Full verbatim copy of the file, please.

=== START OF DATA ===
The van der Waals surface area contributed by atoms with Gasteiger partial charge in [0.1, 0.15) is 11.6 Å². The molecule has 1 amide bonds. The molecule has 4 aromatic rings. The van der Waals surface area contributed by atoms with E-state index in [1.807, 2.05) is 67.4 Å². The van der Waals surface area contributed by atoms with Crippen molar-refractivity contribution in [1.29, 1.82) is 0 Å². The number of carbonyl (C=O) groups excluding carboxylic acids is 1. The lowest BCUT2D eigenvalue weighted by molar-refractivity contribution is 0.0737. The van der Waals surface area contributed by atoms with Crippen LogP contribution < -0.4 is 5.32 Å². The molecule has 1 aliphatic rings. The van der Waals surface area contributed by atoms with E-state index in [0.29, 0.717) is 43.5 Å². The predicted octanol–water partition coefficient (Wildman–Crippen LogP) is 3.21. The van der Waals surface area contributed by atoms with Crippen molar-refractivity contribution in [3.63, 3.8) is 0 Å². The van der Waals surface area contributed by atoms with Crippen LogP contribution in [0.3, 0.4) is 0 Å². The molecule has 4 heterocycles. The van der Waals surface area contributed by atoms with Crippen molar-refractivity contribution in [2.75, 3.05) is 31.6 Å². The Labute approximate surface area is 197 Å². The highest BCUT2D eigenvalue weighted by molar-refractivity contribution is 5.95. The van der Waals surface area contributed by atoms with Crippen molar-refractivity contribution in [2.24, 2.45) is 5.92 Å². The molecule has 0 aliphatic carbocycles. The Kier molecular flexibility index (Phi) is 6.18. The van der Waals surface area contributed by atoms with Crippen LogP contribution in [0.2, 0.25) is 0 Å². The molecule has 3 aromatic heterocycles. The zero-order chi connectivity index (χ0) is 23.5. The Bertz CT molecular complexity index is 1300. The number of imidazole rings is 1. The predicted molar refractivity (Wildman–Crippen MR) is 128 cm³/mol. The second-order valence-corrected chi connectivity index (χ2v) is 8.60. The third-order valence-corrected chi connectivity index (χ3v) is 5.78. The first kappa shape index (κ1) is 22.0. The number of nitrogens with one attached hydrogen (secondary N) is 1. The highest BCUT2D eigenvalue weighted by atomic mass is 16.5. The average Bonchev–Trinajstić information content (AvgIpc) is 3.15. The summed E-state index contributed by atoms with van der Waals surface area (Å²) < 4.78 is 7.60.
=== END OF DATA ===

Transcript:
The van der Waals surface area contributed by atoms with Gasteiger partial charge in [0.1, 0.15) is 11.6 Å². The molecule has 1 amide bonds. The molecule has 4 aromatic rings. The van der Waals surface area contributed by atoms with E-state index in [1.807, 2.05) is 67.4 Å². The van der Waals surface area contributed by atoms with Crippen molar-refractivity contribution in [1.29, 1.82) is 0 Å². The number of carbonyl (C=O) groups excluding carboxylic acids is 1. The lowest BCUT2D eigenvalue weighted by molar-refractivity contribution is 0.0737. The van der Waals surface area contributed by atoms with Crippen LogP contribution < -0.4 is 5.32 Å². The molecule has 1 aliphatic rings. The van der Waals surface area contributed by atoms with E-state index in [0.29, 0.717) is 43.5 Å². The predicted octanol–water partition coefficient (Wildman–Crippen LogP) is 3.21. The van der Waals surface area contributed by atoms with Crippen molar-refractivity contribution in [3.63, 3.8) is 0 Å². The van der Waals surface area contributed by atoms with Crippen LogP contribution in [0.3, 0.4) is 0 Å². The molecule has 4 heterocycles. The van der Waals surface area contributed by atoms with Crippen molar-refractivity contribution in [2.75, 3.05) is 31.6 Å². The Labute approximate surface area is 197 Å². The highest BCUT2D eigenvalue weighted by molar-refractivity contribution is 5.95. The van der Waals surface area contributed by atoms with Crippen molar-refractivity contribution in [2.24, 2.45) is 5.92 Å². The molecule has 0 aliphatic carbocycles. The Kier molecular flexibility index (Phi) is 6.18. The van der Waals surface area contributed by atoms with Crippen LogP contribution in [0.2, 0.25) is 0 Å². The molecule has 3 aromatic heterocycles. The zero-order chi connectivity index (χ0) is 23.5. The Bertz CT molecular complexity index is 1300. The number of imidazole rings is 1. The predicted molar refractivity (Wildman–Crippen MR) is 128 cm³/mol. The second-order valence-corrected chi connectivity index (χ2v) is 8.60. The third-order valence-corrected chi connectivity index (χ3v) is 5.78. The first kappa shape index (κ1) is 22.0. The number of nitrogens with one attached hydrogen (secondary N) is 1. The highest BCUT2D eigenvalue weighted by atomic mass is 16.5. The average Bonchev–Trinajstić information content (AvgIpc) is 3.15. The summed E-state index contributed by atoms with van der Waals surface area (Å²) < 4.78 is 7.60.